By on December 4, 2011

Despite still not having been amalgamated into the sprawling Volkswagen empire (blame the lawyers,) Porsche wants to do its share for Volkswagen’s all-out assault to the top. According to Strategie 2018, sorry, make that according to “Mach 18,” the Volkswagen empire wants to be on top in all respects before the decade ends. A small sports car company with barely 100,000 units won’t bring much volume, but they will try as much as they can.  “Porsche aims to double its annual U.S. sales within seven years by dramatically expanding its product lineup — while maintaining its U.S. dealer body at almost the same size,” Automotive News Europe [sub] reports.

Porsche won’t even shy away from the unthinkable – like bringing diesels to America.

“By 2018, we will sell around 50,000 cars in the U.S.,” Detlev von Platen, CEO of Porsche Cars North America, told ANE. That’s double of Porsche’s 25,320 units sold in the United States last year. This year,  v. Platen thinks he will sell “more than 29,000 units” in the U.S.

To support the assault, Porsche will land three new models stateside in 2012:  The redesigned 911 in February, a 430-hp Panamera GTS in spring, and, hold your nose, a Cayenne diesel, planned for the second half of the year.

Don’t laugh. Porsche plans that the oilburning Cayenne will amount to 15 percent of all Cayennes sold in the U.S., and it allots another 15 percent to the Cayenne gasoline-electric hybrid.

In 2013, Porsche will throw a fresh Cajun crossover into the battle.

All of that will be sold through fewer dealers. Platen thinks that his U.S. dealer network, currently counting 200 outlets, will be “slightly consolidating.”

Globally, Porsche wants to double annual sales from 95,000 last year to 200,000 in 2018. It will be a drop in the bucket compared to the more than 10 million of sales the Volkswagen empire will need for word domination, but every drop counts.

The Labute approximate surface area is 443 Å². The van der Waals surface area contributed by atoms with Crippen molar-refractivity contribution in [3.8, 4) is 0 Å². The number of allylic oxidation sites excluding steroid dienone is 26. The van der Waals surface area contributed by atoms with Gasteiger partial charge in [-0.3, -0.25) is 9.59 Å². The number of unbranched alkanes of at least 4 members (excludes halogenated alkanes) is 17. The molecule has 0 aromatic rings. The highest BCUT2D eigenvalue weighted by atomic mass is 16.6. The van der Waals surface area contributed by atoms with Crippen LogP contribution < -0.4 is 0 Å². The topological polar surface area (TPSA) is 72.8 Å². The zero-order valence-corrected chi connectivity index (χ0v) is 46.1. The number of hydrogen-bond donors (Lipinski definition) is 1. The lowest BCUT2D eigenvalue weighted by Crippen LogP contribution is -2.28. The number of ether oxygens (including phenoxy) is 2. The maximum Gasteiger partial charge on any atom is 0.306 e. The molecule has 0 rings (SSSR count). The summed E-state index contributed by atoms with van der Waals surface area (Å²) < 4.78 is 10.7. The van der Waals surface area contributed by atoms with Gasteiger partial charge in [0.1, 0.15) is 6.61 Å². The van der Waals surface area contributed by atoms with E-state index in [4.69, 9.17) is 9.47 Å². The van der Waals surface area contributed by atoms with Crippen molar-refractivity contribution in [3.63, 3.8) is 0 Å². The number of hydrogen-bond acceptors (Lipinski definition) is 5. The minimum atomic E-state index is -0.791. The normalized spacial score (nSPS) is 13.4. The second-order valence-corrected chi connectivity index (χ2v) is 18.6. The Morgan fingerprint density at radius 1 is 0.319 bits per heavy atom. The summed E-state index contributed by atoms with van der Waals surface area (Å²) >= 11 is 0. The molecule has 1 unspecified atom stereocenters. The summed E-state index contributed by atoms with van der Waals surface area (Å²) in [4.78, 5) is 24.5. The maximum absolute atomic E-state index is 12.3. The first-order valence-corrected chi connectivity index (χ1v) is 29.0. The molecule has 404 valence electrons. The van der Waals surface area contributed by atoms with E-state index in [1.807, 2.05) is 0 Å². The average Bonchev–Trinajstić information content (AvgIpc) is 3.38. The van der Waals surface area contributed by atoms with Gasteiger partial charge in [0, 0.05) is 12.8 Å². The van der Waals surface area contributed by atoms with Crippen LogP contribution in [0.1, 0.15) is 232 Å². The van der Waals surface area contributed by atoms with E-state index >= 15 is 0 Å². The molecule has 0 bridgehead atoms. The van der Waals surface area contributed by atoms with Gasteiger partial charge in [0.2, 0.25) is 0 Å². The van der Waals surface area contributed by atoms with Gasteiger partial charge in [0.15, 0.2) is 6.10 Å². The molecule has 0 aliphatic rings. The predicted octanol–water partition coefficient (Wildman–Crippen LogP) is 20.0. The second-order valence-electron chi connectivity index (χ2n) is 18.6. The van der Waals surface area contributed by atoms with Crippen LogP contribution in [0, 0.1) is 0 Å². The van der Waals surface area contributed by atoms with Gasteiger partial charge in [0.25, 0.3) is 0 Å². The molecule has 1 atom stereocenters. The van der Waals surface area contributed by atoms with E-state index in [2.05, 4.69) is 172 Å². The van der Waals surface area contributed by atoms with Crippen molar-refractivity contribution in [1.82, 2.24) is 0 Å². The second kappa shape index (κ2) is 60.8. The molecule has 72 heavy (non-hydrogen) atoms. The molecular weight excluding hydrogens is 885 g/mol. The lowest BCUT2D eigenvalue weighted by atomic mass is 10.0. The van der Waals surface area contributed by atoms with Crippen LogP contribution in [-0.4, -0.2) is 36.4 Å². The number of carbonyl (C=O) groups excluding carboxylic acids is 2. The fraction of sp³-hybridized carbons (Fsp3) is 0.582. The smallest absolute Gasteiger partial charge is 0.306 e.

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12 Comments on “Wunderwaffe Diesel: Porsche Plans All-Out Assault On U.S. Soil...”

  • avatar

    Can you say brand dilution?

    Maybe in the US it works a little better than in Europe; Porsche becomes the new Audi, VW goes down market so it’s going to be the de facto Skoda/SEAT and Audi is going to be the new old Veedub (the Veedub that wanted to be ‘premium’).

    I think they’d still be better served to try and focus on finally making Audi really work in the US, possibly by at long last springing for some RWD platforms. Now I’ll see them hurting both brands; Porsche loses some of its cachet selling ordinairy vehicles to yuppies and yet said yuppies may not like Audi anymore once it’s only VW’s entry level luxury badge.

    In Europe it’s just going to be a mess. All the purists will scream bloody murder and I think almost every Cayun they sell will be at the cost of a Q5 they don’t sell.

    It’s going to be the 914/924 all over again, except worse cause in time those two actually turned out to be quite fun for club racers, whereas the Cayun will not.

  • avatar

    “Porsche won’t even shy away from the unthinkable – like bringing diesels to America.” Please do it. It just might make other manufactures do it too.

  • avatar

    I wonder about VW doing the downmarket? I was in for my Euro Passat service, and looked around. The New American Passats (looks better in person than in pics, yet it’s not a real head turner) were running in the high 20s, with some in the almost mid-30s. Jedi and GTIs are not bargain basement cheap, and the large SUV is in luxury territory.

    [BTW, The not very loved 2.5L 5 is evidently on the way out. I took a test drive, and it is very poor compared to the 2.0 TSI. The sooner it is shelved, the better.]

    I’ve yet to see Audi bottom feed. The A3 is a non-starter for most people, and the A4 picks up at 4 to 5 large above the Passat.

    Diesel is a strange commodity in the US. If demand picks up the price may stabilize a bit due to better supply; diesel is all over the chart.